Today I see a huge contrast between me and my friends, I think the credit for it goes to my mother, the lady who raised me differently than most and made me the strong person that I am today.

I am different than most of, in fact from all of my girl friends. I have no fear walking alone at eight in the night, I feel no fear to stand up for some one helpless  in front of a crowd. If someone stares at me or tries to make me uncomfortable in a public space, I feel no fear in returning the favor with interest.

My Mother did not give me false hopes that travelling alone after dusk is safe, but she also did not embed any sort of fear in my mind. Unlike my other friends, who do not dare to step out of the house after the sunset, I think she understood that fear will only make me weak. One day, early morning around 6 am I was on my way to the park for my morning walk with a friend when an aged man on his scooty threw some nasty words at us. My friend was so terrified that she did not even dare to tell this to her parents fearing that it will result in a lot of restrictions. I, on the other hand  started practicing self defense techniques with my sibling for I did not just want to defend myself but also wanted to be strong enough to teach such people a long lasting lesson.

I get the idea behind asking girls to ignore is only to protect them. But are we? are we protecting them by asking them to keep quiet? Aren’t we feeding it to her sub conscious mind that she has no choice? Harassment, no matter how small it is can be a major trauma to any girl child. When the “me too” movement went viral, it was heart breaking to see that almost every girl had re-posted it. At least every girl I knew did (including myself). Also, if the house has kids of both genders, the boy will grow up believing that it’s normal  for the girl to be restricted and in worst case will expect other females to keep quiet too (not generalizing).

We teach our daughters what to wear and how to behave, then were are we going wrong? May be it’s time to teach them how to react when their dignity and self respect  is in qquestion.We sing  glories of devi who finished off evils like Raktabeeja and Mahishasur , then ask our girls keep quiet. Is it fair?

A little, but sharp pinch penetrates the walls of my heart as I bring the next point. For it is the cage that mostly mothers  mason  for their own daughters from a very young age without realizing it, programming their brains and ultimately leaving them with no choice to think out-of-the-box. “Dusre Ghar Jake Kya Kregi” (What will you do after marriage) A huge chunk of girls hear this from their mothers from a very young age.

I ask, rather very humbly request the parents reading this to think, “is it morally correct” ? To raise a girl making her believe that she is being groomed to become a perfect house-holder?  Yes, knowing how to do your own chores in very important but not because one day she will have to ‘perform’ but because it will make her more independent. Fortunately, I’ve never had the bad fortune to hear such things, my parents taught us  to be independent, so that we can manage living alone. Both me and my brother know how to do most chores, mainly because we see our father doing dishes, cleaning washrooms and making chapattis everyday. Moreover there is a ritual in our home that everyone washes their own plates, no one had set this up but it’s been like that, we like to do our own chores. Household duties are also divided between the four of us.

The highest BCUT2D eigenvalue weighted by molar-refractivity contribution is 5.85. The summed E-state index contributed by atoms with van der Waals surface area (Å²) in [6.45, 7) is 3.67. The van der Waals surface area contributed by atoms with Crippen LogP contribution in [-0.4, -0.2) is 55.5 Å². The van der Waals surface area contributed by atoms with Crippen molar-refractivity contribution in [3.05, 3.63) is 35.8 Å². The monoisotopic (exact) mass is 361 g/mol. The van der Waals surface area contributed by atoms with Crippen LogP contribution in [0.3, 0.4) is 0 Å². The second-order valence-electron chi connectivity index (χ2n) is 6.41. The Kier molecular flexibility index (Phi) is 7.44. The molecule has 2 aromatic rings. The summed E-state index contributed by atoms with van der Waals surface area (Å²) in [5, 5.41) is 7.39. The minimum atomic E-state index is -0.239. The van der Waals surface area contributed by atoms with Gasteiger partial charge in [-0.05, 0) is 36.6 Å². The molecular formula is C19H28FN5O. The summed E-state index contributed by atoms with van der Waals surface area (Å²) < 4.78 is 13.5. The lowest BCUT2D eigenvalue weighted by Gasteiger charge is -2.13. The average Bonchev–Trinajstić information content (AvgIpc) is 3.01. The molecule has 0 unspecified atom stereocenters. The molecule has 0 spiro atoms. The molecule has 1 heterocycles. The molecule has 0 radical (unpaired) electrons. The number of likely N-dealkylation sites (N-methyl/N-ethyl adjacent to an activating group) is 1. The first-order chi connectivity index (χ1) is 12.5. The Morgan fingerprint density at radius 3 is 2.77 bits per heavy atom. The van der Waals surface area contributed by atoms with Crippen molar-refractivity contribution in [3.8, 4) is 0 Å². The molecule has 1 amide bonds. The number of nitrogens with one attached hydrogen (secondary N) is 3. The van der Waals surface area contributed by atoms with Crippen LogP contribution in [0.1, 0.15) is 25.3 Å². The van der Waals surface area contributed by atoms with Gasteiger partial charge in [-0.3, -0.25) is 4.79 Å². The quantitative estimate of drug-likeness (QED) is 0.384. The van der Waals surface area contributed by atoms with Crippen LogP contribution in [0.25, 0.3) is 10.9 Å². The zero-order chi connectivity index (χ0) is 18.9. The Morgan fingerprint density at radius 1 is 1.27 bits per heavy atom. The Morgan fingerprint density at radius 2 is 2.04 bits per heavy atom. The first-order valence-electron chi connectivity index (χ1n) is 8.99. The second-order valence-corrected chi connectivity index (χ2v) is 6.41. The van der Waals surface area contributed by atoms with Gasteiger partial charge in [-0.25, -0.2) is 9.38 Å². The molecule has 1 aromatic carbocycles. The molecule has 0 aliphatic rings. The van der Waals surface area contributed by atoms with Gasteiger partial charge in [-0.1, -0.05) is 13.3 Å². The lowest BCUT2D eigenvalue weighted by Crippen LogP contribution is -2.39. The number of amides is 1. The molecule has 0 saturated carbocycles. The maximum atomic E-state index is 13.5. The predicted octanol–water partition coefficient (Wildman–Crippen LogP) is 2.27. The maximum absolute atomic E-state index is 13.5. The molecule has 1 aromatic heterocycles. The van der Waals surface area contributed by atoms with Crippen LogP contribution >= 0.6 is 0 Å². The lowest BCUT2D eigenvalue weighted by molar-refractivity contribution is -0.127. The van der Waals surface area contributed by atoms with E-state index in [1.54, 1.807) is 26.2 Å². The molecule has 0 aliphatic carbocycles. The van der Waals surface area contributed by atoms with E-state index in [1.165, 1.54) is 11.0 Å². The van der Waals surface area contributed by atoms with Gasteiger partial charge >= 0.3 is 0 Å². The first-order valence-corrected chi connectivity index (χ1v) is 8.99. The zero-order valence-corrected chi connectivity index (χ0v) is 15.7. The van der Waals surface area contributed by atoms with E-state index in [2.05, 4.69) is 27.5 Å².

Children will not understand the term “equality” only by reading in books or by merely listening to the elders and teachers preaching it. We learn what we see, we mostly believe that world is a reflection of our own house. Our experience in our own homes set the definition of “normal” for us.

My friends who are being taught the above  lines mentioned in italics are now unable to imagine a girl who does not know how to cook. They repeat the same lines “it will be problem after marriage” . They cannot imagine a girl who wants to renounce the world and devote her life to service, according to them that’s very unfulfilling. According to them, A childless woman is not a complete woman. This rather harmful mentality which has now become a powerful-dense tree is the off spring of seed sown deep in the soil of their young minds sadly by their own parents and environment. And this thinking will do more harm than good, both to themselves and to humankind.

My parents did a wonderful job with me, they didn’t make me see the world through their spectacles, they let me create my own vision .

I was an atheist for a good part of my life, my mother never forced me to change it for faith cannot be forced it must be felt. As a result I am now the greatest devotee in the house 😛 and may be the only one in the house who knows the contents of major Upanishads and Shankaracharya ji’s commentary on them. Now my faith is unshakable, I no longer need to believe in god. why do I need to believe in something that I clearly see exists?  Had she forced god on me, I’d have spent my life thinking that she is being illogical.

Her great Parenting helped me feel the most wonderful feeling I have ever felt-devotion and great great Love for humanity.

So finally concluding the long post by underlining the fact that  parenting can make a lot of difference. I am thankful that my mother never raised me by the stereotypes, she always let me choose and she believed in my choices ! When I was reading “The truth be told” I couldn’t help noticing that Swami ji’s mother too supported him this way 😀

Lastly my apologies for hurting any sentiments for I did not intend to give any parenting advice and a huge respect and love to all parents out there, for they are the god we see with naked eyes 🙂

 

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